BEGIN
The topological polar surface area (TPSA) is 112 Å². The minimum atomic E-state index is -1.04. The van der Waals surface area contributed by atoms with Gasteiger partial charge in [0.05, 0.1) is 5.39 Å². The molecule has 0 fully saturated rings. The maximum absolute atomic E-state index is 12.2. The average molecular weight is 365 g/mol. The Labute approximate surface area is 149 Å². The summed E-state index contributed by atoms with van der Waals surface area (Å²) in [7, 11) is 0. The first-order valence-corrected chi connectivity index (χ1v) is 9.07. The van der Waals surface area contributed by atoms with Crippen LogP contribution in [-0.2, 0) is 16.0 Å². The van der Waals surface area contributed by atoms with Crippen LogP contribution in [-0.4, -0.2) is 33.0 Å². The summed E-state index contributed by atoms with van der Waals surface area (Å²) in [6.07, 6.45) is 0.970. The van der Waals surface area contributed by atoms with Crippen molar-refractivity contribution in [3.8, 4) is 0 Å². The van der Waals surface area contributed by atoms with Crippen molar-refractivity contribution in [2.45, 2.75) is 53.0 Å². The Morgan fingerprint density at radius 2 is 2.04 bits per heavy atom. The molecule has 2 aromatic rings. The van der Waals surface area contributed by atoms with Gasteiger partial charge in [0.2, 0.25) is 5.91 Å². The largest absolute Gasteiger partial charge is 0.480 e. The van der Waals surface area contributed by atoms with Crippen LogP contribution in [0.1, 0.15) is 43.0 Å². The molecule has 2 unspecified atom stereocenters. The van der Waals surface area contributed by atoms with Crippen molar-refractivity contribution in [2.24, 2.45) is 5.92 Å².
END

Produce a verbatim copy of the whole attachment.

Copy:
The topological polar surface area (TPSA) is 112 Å². The minimum atomic E-state index is -1.04. The van der Waals surface area contributed by atoms with Gasteiger partial charge in [0.05, 0.1) is 5.39 Å². The molecule has 0 fully saturated rings. The maximum absolute atomic E-state index is 12.2. The average molecular weight is 365 g/mol. The Labute approximate surface area is 149 Å². The summed E-state index contributed by atoms with van der Waals surface area (Å²) in [7, 11) is 0. The first-order valence-corrected chi connectivity index (χ1v) is 9.07. The van der Waals surface area contributed by atoms with Crippen LogP contribution in [-0.2, 0) is 16.0 Å². The van der Waals surface area contributed by atoms with Crippen LogP contribution in [-0.4, -0.2) is 33.0 Å². The summed E-state index contributed by atoms with van der Waals surface area (Å²) in [6.07, 6.45) is 0.970. The van der Waals surface area contributed by atoms with Crippen molar-refractivity contribution in [3.8, 4) is 0 Å². The van der Waals surface area contributed by atoms with Crippen molar-refractivity contribution in [2.45, 2.75) is 53.0 Å². The Morgan fingerprint density at radius 2 is 2.04 bits per heavy atom. The molecule has 2 aromatic rings. The van der Waals surface area contributed by atoms with Gasteiger partial charge in [0.2, 0.25) is 5.91 Å². The largest absolute Gasteiger partial charge is 0.480 e. The van der Waals surface area contributed by atoms with Crippen LogP contribution in [0.1, 0.15) is 43.0 Å². The molecule has 2 unspecified atom stereocenters. The van der Waals surface area contributed by atoms with Crippen molar-refractivity contribution in [2.24, 2.45) is 5.92 Å².